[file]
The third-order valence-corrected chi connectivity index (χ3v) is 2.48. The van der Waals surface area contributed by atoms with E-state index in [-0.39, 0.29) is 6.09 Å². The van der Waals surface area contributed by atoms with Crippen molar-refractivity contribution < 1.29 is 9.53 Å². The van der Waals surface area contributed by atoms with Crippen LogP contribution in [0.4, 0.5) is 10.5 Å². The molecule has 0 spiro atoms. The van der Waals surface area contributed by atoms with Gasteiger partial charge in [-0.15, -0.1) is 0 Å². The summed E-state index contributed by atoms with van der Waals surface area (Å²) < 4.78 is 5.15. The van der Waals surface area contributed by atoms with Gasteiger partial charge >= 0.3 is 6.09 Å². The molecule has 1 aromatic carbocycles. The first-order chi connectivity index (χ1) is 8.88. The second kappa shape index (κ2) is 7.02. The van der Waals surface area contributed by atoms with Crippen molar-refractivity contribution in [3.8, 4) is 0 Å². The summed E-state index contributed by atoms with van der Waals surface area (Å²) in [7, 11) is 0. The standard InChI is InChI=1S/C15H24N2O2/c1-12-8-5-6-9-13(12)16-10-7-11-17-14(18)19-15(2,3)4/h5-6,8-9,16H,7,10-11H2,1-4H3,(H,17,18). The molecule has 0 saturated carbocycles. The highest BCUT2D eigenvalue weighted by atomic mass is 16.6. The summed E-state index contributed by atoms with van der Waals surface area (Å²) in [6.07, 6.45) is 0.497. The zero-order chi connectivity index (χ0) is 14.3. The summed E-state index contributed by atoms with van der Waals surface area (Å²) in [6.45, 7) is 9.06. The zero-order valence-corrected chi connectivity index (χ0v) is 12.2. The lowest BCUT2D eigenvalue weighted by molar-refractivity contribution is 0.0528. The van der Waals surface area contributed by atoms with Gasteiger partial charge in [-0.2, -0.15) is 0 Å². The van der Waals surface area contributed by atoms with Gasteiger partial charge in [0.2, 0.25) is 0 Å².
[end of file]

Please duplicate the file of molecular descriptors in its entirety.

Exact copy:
The third-order valence-corrected chi connectivity index (χ3v) is 2.48. The van der Waals surface area contributed by atoms with E-state index in [-0.39, 0.29) is 6.09 Å². The van der Waals surface area contributed by atoms with Crippen molar-refractivity contribution < 1.29 is 9.53 Å². The van der Waals surface area contributed by atoms with Crippen LogP contribution in [0.4, 0.5) is 10.5 Å². The molecule has 0 spiro atoms. The van der Waals surface area contributed by atoms with Gasteiger partial charge in [-0.15, -0.1) is 0 Å². The summed E-state index contributed by atoms with van der Waals surface area (Å²) < 4.78 is 5.15. The van der Waals surface area contributed by atoms with Gasteiger partial charge >= 0.3 is 6.09 Å². The molecule has 1 aromatic carbocycles. The first-order chi connectivity index (χ1) is 8.88. The second kappa shape index (κ2) is 7.02. The van der Waals surface area contributed by atoms with Crippen molar-refractivity contribution in [3.8, 4) is 0 Å². The summed E-state index contributed by atoms with van der Waals surface area (Å²) in [7, 11) is 0. The standard InChI is InChI=1S/C15H24N2O2/c1-12-8-5-6-9-13(12)16-10-7-11-17-14(18)19-15(2,3)4/h5-6,8-9,16H,7,10-11H2,1-4H3,(H,17,18). The molecule has 0 saturated carbocycles. The highest BCUT2D eigenvalue weighted by atomic mass is 16.6. The summed E-state index contributed by atoms with van der Waals surface area (Å²) in [6.07, 6.45) is 0.497. The zero-order chi connectivity index (χ0) is 14.3. The summed E-state index contributed by atoms with van der Waals surface area (Å²) in [6.45, 7) is 9.06. The zero-order valence-corrected chi connectivity index (χ0v) is 12.2. The lowest BCUT2D eigenvalue weighted by molar-refractivity contribution is 0.0528. The van der Waals surface area contributed by atoms with Gasteiger partial charge in [-0.2, -0.15) is 0 Å². The van der Waals surface area contributed by atoms with Gasteiger partial charge in [0.2, 0.25) is 0 Å².